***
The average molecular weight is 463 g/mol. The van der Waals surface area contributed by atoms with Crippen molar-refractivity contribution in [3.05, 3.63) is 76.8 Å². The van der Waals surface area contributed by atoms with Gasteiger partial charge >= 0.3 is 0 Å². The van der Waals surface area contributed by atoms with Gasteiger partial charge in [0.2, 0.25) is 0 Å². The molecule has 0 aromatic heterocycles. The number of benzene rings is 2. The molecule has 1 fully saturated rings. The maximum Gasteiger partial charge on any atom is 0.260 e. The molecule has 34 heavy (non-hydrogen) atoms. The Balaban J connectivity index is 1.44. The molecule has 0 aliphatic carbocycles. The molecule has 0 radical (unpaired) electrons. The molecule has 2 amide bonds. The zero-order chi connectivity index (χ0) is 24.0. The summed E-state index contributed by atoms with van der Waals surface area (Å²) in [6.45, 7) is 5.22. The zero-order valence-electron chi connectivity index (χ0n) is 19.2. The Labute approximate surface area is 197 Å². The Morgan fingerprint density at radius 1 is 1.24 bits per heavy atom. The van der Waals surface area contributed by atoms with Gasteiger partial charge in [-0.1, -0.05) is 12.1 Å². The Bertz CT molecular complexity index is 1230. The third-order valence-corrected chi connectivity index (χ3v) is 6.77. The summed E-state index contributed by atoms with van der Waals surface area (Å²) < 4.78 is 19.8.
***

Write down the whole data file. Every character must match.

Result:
The average molecular weight is 463 g/mol. The van der Waals surface area contributed by atoms with Crippen molar-refractivity contribution in [3.05, 3.63) is 76.8 Å². The van der Waals surface area contributed by atoms with Gasteiger partial charge >= 0.3 is 0 Å². The van der Waals surface area contributed by atoms with Gasteiger partial charge in [0.2, 0.25) is 0 Å². The molecule has 0 aromatic heterocycles. The number of benzene rings is 2. The molecule has 1 fully saturated rings. The maximum Gasteiger partial charge on any atom is 0.260 e. The molecule has 34 heavy (non-hydrogen) atoms. The Balaban J connectivity index is 1.44. The molecule has 0 aliphatic carbocycles. The molecule has 0 radical (unpaired) electrons. The molecule has 2 amide bonds. The zero-order chi connectivity index (χ0) is 24.0. The summed E-state index contributed by atoms with van der Waals surface area (Å²) in [6.45, 7) is 5.22. The zero-order valence-electron chi connectivity index (χ0n) is 19.2. The Labute approximate surface area is 197 Å². The Morgan fingerprint density at radius 1 is 1.24 bits per heavy atom. The van der Waals surface area contributed by atoms with Gasteiger partial charge in [-0.1, -0.05) is 12.1 Å². The Bertz CT molecular complexity index is 1230. The third-order valence-corrected chi connectivity index (χ3v) is 6.77. The summed E-state index contributed by atoms with van der Waals surface area (Å²) < 4.78 is 19.8.